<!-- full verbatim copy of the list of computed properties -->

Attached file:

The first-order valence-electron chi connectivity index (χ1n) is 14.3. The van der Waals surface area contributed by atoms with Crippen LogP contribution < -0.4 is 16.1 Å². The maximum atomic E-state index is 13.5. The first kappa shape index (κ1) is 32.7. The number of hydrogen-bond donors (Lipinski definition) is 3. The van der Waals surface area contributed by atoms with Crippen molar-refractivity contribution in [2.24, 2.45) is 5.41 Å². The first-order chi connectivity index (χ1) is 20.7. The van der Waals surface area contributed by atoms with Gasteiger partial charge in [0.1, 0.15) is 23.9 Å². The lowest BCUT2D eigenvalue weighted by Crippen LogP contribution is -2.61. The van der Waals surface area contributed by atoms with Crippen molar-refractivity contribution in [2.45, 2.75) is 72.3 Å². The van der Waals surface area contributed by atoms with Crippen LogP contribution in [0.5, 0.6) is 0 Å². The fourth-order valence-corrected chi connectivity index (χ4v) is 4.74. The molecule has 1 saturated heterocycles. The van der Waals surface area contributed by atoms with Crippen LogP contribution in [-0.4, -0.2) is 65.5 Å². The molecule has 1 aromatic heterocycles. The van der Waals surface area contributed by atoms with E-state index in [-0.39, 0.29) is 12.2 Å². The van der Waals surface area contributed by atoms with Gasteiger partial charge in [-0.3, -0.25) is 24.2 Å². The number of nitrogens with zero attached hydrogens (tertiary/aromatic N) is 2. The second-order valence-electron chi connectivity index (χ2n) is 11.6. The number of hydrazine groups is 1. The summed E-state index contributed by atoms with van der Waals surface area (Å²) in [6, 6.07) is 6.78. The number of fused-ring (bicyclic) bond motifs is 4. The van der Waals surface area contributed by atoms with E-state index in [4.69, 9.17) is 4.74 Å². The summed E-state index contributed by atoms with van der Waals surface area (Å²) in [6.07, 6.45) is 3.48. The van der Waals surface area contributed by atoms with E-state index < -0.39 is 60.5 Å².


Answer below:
The first-order valence-electron chi connectivity index (χ1n) is 14.3. The van der Waals surface area contributed by atoms with Crippen LogP contribution < -0.4 is 16.1 Å². The maximum atomic E-state index is 13.5. The first kappa shape index (κ1) is 32.7. The number of hydrogen-bond donors (Lipinski definition) is 3. The van der Waals surface area contributed by atoms with Crippen molar-refractivity contribution in [2.24, 2.45) is 5.41 Å². The first-order chi connectivity index (χ1) is 20.7. The van der Waals surface area contributed by atoms with Gasteiger partial charge in [0.1, 0.15) is 23.9 Å². The lowest BCUT2D eigenvalue weighted by Crippen LogP contribution is -2.61. The van der Waals surface area contributed by atoms with Crippen molar-refractivity contribution in [2.45, 2.75) is 72.3 Å². The van der Waals surface area contributed by atoms with Crippen LogP contribution in [0.5, 0.6) is 0 Å². The fourth-order valence-corrected chi connectivity index (χ4v) is 4.74. The molecule has 1 saturated heterocycles. The van der Waals surface area contributed by atoms with Crippen LogP contribution in [-0.4, -0.2) is 65.5 Å². The molecule has 1 aromatic heterocycles. The van der Waals surface area contributed by atoms with E-state index in [-0.39, 0.29) is 12.2 Å². The van der Waals surface area contributed by atoms with Gasteiger partial charge in [-0.3, -0.25) is 24.2 Å². The number of nitrogens with zero attached hydrogens (tertiary/aromatic N) is 2. The second-order valence-electron chi connectivity index (χ2n) is 11.6. The number of hydrazine groups is 1. The summed E-state index contributed by atoms with van der Waals surface area (Å²) in [6, 6.07) is 6.78. The number of fused-ring (bicyclic) bond motifs is 4. The van der Waals surface area contributed by atoms with E-state index in [4.69, 9.17) is 4.74 Å². The summed E-state index contributed by atoms with van der Waals surface area (Å²) in [6.07, 6.45) is 3.48. The van der Waals surface area contributed by atoms with E-state index < -0.39 is 60.5 Å².